Being in another country is exciting, but you still may experience the feeling of being homesick. After all, you’re away from your home, your friends and family, your comfort zone. Now you’re thrust into a whole new way of doing things, filled with strangers and strange things. How do you cope? Here are some tips.
- Do the tourist thing first: Pretend you’re a tourist and do all the things a tourist does. Visit the market places, monuments, memorials, museums, and more to soak up the cultural aspects of the city you’re in. Then, once you feel like you know your surroundings and have built up your favorite spots for running, eating, and entertaining, make this your life. Adjust to life as a more permanent resident – or at least something in between a stay-for-a-week tourist and a months-long visit.
- Lay off the social media: While social media is a great way to stay connected to those back home, maintaining the connection every single day can actually work against your efforts to adjust in a new place. If you’re spending all your time feeling homesick as you watch your friends hit all your favorite haunts back home through photos, you won’t set out on your own to make new memories. Keep a healthy balance between old and new, at least until you feel secure in your new surroundings.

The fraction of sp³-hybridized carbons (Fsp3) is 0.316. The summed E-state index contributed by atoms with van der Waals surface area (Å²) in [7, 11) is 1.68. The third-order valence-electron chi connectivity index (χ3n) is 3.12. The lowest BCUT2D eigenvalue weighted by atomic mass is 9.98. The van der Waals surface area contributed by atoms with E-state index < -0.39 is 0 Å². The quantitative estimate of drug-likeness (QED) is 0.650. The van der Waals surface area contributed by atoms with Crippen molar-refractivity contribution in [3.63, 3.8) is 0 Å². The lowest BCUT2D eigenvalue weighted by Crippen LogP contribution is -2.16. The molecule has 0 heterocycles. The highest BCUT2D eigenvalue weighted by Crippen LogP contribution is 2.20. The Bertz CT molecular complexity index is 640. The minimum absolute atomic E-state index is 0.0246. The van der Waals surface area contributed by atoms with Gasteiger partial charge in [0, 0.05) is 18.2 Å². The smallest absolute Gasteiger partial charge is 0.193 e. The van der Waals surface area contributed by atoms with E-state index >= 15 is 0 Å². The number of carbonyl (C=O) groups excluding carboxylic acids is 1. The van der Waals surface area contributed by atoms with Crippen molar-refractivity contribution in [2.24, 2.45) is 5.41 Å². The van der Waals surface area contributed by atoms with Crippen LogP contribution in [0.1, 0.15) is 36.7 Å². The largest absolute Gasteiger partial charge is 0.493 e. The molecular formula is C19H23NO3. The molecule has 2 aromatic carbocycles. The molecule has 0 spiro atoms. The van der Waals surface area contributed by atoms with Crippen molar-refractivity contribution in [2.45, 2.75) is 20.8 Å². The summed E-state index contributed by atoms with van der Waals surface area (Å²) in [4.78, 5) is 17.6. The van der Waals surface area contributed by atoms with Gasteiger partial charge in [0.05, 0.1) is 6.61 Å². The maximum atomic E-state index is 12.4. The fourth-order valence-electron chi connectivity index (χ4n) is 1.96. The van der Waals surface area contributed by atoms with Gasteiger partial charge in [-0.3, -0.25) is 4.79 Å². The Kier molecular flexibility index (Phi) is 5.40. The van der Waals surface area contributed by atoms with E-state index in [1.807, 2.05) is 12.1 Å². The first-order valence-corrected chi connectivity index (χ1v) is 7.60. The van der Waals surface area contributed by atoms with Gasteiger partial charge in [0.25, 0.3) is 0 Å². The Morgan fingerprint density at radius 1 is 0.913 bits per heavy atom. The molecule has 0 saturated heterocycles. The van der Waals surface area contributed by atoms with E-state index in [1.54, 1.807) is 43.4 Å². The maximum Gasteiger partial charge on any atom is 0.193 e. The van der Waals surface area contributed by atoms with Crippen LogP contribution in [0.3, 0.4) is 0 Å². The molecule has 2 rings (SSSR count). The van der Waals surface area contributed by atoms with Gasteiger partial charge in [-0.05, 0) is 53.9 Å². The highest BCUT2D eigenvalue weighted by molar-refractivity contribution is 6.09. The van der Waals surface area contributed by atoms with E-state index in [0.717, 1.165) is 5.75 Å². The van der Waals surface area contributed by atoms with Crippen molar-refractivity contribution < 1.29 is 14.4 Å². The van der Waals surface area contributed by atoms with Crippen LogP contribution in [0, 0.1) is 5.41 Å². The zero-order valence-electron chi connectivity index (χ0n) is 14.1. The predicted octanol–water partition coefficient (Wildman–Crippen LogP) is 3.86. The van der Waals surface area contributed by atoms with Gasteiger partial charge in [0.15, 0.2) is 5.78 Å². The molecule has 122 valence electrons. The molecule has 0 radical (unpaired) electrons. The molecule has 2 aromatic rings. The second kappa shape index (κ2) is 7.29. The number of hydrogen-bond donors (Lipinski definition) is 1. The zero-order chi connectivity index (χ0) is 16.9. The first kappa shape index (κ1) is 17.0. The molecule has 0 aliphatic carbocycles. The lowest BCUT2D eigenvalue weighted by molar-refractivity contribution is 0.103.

- Invite friends to stay with you: While you navigate your new country, it can be helpful to have something to look forward to. Invite your friends or family members to take a trip and come see you. Not only will they get a fun new place to visit, you can polish your new language skills and act as their tour guide around the city. The anticipation of their visit can help ease the homesickness you may be feeling.
- Maintain interests and hobbies: Just because you’re in a new country trying new things, doesn’t mean you have to throw all your old interests by the wayside. It can be helpful to keep up with old routines, such as going for a jog in the morning, hitting the gym, participating in a book club, going to yoga, or taking rock climbing or photography classes: whatever it is that makes you feel at home abroad, do it. The best part is, you’re likely to make new friends in the process.
- Learn a new talent or hobby: Being complacent or idle makes homesickness far worse. If you find yourself with spare time on your hands in which you’re longing for home, consider taking up a new hobby to get out there and learn new things. Learn how to cook native dishes, take a martial arts course or learn a new language with the help of BRIC Language Systems. This last one is important because it can prevent the isolation that comes with living in a new country.
Follow these tips to combat homesickness and enjoy your new life here – whether that’s for a month or a year and beyond.